3 September 2015

New research calls for rethinking of New Zealand’s Alpine Fault

Posted by nbompey

By Ian Letham

This satellite image shows the aftermath of a severe blizzard that hit the South Island of New Zealand in July 2003. Higher regions are draped in snow, clearly delineating the escarpment northwest of the Southern Alps, formed by the 600 km (370 mi) long Alpine Fault. Credit: NASA

This satellite image shows the aftermath of a severe blizzard that hit the South Island of New Zealand in July 2003. Higher regions are draped in snow, clearly delineating the escarpment northwest of the Southern Alps, formed by the 600 km (370 mi) long Alpine Fault.
Credit: NASA

New research could prompt a shift in thinking about New Zealand’s Alpine Fault.

The major fault line, which runs almost the entire length of the South Island, has been assumed to be a near vertical crack. However, studies of seismic data have revealed the fault line becomes flatter at depth.

“What we’ve found is that for approximately 350 kilometers (217 miles) of the length of the South Island, the land mass of the Pacific Plate is actually sitting and sliding right on top of the Australian Plate,” said Associate Professor Simon Lamb from the School of Geography, Environment and Earth Sciences at Victoria University of Wellington and lead author of the new study accepted for publication in Geochemistry, Geophysics, Geosystems, a journal of the American Geophysical Union.

“So, rather than thinking of the fault line as a vertical crack, we should be thinking of it as a nearly horizontal one that curves up to the surface where the fault line is exposed,” Lamb said.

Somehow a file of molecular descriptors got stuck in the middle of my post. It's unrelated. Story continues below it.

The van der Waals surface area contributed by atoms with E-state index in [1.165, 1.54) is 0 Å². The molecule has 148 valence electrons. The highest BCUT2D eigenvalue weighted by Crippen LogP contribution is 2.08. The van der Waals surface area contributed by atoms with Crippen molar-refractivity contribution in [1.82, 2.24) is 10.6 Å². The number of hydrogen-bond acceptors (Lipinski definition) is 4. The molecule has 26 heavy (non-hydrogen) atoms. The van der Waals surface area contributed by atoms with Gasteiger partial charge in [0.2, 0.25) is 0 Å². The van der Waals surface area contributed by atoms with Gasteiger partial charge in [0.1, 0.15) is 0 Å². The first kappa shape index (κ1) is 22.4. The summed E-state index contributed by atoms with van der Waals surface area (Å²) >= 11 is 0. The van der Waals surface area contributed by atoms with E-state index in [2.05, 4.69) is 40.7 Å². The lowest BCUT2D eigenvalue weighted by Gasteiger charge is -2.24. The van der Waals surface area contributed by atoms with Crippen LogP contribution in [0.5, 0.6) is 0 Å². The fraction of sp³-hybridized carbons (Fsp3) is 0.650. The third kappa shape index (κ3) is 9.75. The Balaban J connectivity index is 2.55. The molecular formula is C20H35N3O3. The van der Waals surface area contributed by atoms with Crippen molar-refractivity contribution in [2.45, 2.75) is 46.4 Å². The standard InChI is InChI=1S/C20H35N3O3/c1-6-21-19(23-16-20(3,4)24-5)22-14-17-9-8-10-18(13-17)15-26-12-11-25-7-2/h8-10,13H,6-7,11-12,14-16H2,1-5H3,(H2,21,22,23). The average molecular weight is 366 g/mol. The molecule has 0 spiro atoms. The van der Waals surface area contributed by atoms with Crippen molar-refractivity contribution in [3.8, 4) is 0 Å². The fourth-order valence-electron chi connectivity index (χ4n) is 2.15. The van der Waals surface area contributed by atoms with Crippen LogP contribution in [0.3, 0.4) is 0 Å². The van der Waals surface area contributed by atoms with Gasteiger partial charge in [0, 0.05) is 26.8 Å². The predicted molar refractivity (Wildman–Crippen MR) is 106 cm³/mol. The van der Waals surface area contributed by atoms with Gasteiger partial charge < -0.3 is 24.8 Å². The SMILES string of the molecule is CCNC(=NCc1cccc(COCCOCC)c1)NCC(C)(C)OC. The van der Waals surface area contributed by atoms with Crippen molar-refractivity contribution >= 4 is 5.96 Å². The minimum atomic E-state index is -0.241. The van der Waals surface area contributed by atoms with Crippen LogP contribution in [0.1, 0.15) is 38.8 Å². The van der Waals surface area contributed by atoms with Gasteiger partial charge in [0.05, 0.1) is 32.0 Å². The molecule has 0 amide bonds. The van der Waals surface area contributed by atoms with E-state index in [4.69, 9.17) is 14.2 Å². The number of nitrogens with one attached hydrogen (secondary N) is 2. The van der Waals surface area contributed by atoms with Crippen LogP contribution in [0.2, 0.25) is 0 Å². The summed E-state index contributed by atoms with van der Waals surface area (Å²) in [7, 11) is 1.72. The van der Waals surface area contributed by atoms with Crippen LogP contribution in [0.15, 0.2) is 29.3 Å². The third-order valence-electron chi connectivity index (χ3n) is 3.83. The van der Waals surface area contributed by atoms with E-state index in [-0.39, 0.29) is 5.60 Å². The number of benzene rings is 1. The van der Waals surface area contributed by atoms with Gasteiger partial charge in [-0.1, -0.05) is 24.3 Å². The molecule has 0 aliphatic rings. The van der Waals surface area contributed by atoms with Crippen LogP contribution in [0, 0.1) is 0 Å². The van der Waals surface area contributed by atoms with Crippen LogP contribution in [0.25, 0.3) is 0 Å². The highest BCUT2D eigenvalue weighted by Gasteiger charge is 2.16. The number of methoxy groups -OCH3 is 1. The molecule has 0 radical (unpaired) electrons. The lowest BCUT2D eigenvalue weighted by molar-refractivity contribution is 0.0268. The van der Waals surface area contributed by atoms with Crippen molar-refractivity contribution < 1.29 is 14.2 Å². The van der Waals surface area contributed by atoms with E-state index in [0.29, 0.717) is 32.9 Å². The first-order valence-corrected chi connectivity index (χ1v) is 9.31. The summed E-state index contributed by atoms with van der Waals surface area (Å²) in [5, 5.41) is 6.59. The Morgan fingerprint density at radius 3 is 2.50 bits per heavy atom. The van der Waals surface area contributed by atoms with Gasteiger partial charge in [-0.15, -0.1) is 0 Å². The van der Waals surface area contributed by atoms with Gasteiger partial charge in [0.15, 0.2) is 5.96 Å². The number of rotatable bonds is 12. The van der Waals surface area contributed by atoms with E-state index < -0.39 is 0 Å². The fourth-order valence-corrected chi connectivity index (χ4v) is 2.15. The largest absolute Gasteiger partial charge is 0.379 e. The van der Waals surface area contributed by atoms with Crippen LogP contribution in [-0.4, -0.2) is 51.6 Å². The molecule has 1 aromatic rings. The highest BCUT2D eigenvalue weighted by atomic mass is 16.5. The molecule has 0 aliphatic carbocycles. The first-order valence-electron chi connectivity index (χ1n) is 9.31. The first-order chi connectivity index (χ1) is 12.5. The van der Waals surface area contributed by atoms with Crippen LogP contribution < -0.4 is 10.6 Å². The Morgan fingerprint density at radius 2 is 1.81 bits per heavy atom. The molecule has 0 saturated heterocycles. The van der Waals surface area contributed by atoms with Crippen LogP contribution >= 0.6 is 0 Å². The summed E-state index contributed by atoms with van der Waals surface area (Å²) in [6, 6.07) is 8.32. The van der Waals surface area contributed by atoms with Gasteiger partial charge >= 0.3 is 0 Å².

The region where the Pacific Plate is stacked on top of the Australian Plate is believed to be up to 100 kilometers (62 miles) wide in some places.

“As well as vastly increasing the area where the two plates are in contact with each other, the research tells us that the effects of earthquakes may be quite different, and in some big earthquakes, the rupture zone may never break the surface,” Lamb said.

According to Lamb, although more research needs to be done to better define the possible rupture zone, this poses a very different geological problem when assessing earthquake risk.

“Someone in the center of the South Island, for instance, might think they are miles away from the fault line, when, in actual fact, the fault could be right underneath them, making these regions more vulnerable than first thought,” he said.

The conclusions were drawn from research into both the thickness of the South Island’s crust and the speed of seismic waves.

“The crust is very thick beneath South Island, which is not what you would expect if the two tectonic plates were just sliding past each other on a near vertical fault. Also, seismic waves generally travel faster the deeper down you go, and yet the wave speeds get slower beneath the Southern Alps,” said Lamb. “The seismic data made complete sense from a recalculation of the physical relationship between the two plates.”

— Ian Letham is a communications adviser at Victoria University. This post originally appeared as a press release on the Victoria University website.